Sunday, February 23, 2020
Sunak gets ready to do a reverse Osborne
Posted by David Smith at 09:00 AM
Category: David Smith's other articles

My regular column is available to subscribers on This is an excerpt.

Nothing is predictable these days, which may be the government’s guiding principle, but for this week I am making two assumptions. The first is that, unlike his predecessor, Rishi Sunak will be around for long enough as chancellor to deliver a budget. The second is that the budget will go ahead, as planned, on March 11, as he suggested a few days ago. I hope I am right.

What can we say about a budget from a chancellor whose rise has been rapid, if not quite without trace, and whose views are not yet well known? We are told that he is a fiscal conservative and, interestingly, was allowed at his first cabinet meeting as chancellor to say that he expected departmental ministers to come up with 5% cuts in their programmes.

This does not mean that we will see such cuts in government spending, and most of this is ground to be covered in the summer spending review. But the Treasury, as under Sajid Javid, is keen to make room for the government’s priorities. Quite a lot of work in the presentation of the budget will go into emphasising that the government has not given up in fiscal responsibility.

The responsibility resting on Sunak’s shoulders is considerable. The first budget of what is effectively a new government is very important, in setting the direction for what it hopes will be the next few years. The first budget of a new chancellor who hopes to be around for some time is also very important for him.

History tells us that first budgets matter a lot. Sir Geoffrey Howe, Margaret Thatcher’s first chancellor, used his in 1979 to cut the basic and higher rates of income tax dramatically, funded by a big increase in VAT. Nigel Lawson in 1984 used his first to establish his reputation as a tax reformer, particularly on corporation tax. Gordon Brown’s first budget in 1997 was preceded by his announcement of Bank of England independence, introduced a windfall tax on the utilities and set in train far-reaching reforms, notably the abolition of the dividend tax credit, which hit pensions hard.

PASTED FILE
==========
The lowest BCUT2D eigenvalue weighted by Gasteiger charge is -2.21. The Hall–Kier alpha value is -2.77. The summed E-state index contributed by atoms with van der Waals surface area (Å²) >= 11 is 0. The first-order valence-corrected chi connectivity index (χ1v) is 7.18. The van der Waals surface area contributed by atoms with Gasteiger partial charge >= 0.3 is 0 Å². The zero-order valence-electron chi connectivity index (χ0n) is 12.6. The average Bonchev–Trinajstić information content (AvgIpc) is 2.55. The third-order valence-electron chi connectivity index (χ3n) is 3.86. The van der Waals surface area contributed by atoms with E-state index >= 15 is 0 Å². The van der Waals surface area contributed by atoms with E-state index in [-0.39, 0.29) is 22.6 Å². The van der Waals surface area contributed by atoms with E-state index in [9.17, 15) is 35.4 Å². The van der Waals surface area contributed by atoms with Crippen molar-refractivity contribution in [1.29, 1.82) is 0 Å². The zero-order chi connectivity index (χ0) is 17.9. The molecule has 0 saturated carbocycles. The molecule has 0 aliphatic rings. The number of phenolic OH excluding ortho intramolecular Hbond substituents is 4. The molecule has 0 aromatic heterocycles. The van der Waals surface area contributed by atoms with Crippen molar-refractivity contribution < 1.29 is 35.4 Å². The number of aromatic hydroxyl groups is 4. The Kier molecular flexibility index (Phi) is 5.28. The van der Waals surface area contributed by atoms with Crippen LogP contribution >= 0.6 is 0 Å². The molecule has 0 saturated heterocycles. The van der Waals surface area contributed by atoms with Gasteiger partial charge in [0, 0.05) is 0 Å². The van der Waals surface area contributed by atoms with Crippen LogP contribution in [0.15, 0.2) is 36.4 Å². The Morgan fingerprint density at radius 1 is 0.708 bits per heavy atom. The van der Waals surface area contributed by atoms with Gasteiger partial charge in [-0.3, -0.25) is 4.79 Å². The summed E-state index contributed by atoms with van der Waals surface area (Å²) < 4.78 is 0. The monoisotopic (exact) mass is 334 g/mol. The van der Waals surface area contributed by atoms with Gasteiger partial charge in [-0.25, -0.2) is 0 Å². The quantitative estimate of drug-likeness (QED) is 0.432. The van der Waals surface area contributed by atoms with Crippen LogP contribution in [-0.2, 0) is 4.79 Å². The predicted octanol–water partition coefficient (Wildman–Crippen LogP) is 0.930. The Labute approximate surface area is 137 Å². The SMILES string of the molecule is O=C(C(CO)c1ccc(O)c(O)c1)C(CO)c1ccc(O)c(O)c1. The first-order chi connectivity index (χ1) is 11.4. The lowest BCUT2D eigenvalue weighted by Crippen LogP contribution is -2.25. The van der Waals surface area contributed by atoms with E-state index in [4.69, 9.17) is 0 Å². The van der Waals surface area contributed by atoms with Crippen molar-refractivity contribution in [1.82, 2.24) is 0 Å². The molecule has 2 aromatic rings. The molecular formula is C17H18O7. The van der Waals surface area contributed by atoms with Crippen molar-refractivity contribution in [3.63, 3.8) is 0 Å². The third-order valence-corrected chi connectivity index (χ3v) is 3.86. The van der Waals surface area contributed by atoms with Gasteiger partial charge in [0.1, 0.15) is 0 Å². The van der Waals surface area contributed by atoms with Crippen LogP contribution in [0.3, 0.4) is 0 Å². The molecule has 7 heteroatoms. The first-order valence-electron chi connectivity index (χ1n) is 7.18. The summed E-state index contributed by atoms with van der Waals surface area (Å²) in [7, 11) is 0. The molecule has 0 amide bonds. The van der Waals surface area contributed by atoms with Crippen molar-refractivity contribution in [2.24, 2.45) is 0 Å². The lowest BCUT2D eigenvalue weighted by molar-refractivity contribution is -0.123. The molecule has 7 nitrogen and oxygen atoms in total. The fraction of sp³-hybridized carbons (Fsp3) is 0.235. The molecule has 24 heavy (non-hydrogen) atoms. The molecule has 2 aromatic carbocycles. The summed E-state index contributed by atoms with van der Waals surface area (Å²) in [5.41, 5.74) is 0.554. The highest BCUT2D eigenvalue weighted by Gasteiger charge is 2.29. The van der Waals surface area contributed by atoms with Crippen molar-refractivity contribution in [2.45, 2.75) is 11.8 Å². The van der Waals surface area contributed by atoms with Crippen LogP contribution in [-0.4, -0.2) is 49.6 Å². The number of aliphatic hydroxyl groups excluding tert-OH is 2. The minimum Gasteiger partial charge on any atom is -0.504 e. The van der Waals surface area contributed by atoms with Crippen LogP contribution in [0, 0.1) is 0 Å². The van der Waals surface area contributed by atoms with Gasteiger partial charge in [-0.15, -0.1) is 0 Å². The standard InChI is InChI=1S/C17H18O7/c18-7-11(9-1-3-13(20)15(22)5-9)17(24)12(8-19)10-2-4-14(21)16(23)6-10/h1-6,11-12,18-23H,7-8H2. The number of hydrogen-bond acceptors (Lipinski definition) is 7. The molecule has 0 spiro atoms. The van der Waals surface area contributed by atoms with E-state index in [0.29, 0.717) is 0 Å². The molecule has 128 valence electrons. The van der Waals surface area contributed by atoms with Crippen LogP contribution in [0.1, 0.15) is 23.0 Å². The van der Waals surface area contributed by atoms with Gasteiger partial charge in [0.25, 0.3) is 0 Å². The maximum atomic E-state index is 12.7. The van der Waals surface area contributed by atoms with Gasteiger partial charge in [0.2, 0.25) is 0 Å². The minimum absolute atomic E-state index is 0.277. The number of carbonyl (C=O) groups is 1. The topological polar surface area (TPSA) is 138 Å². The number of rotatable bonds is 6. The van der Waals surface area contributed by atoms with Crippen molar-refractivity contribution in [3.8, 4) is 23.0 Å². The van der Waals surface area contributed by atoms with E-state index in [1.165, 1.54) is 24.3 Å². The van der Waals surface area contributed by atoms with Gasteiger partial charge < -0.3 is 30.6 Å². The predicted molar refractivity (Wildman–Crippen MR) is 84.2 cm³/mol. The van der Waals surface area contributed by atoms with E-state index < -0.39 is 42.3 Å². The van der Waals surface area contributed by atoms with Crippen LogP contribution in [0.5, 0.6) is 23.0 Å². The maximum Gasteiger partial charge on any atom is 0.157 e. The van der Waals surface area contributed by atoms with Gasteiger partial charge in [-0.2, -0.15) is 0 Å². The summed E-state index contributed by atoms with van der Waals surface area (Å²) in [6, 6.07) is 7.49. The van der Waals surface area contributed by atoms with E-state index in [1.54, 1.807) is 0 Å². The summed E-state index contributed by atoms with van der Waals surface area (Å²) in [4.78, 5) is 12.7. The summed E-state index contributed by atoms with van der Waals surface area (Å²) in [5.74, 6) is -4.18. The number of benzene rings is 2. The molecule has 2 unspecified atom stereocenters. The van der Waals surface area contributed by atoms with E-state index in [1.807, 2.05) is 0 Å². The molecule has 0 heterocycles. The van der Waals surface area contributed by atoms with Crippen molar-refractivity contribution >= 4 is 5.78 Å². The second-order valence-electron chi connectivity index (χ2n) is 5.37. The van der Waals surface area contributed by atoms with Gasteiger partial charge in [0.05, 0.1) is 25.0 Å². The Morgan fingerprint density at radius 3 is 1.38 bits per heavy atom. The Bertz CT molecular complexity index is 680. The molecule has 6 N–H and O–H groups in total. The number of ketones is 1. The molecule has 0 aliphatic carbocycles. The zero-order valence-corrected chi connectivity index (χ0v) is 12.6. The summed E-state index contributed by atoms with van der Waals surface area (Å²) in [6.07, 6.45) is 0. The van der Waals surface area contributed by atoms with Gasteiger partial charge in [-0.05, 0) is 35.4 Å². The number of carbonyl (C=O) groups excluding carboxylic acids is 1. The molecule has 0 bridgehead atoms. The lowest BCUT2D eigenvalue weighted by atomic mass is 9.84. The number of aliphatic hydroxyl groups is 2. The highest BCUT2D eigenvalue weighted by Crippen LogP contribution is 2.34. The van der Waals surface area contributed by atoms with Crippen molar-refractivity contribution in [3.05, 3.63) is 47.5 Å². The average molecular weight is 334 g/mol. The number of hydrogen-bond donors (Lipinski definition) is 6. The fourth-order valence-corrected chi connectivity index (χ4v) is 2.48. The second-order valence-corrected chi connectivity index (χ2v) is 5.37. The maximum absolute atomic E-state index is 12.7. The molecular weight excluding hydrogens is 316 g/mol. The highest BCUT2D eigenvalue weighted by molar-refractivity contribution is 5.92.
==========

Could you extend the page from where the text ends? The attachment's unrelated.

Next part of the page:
The interesting comparison for Sunak is with George Osborne’s “emergency” budget in June 2010. It announced an increase in VAT from 17.5% to 20%, to take effect at the start of 2011. It also announced the start of the austerity programme, what was described at the time as “taking a chainsaw” to public spending, including deep cuts to capital spending, infrastructure, some of them inherited from Labour. So it began, and so it lasted. Javid’s one-year spending review last September, when he announced £13bn of additional spending for 2020-21, was officially labelled as the end of the austerity Osborne had embarked on all those years before. Sometimes, though, these things are harder to shake off than merely announcing them.

Even so, it is fair to regard Sunak as a reverse Osborne. While his predecessor but two had the clear aim of cutting back the public sector and thus leaving it to the private sector to deliver growth, which after a shaky start it did, the new chancellor will be using public spending, and in particular the £100bn of additional infrastructure spending over five years he has inherited from Javid, to drive the economy. The private sector is expected to be weak, so the public sector will fill the gap.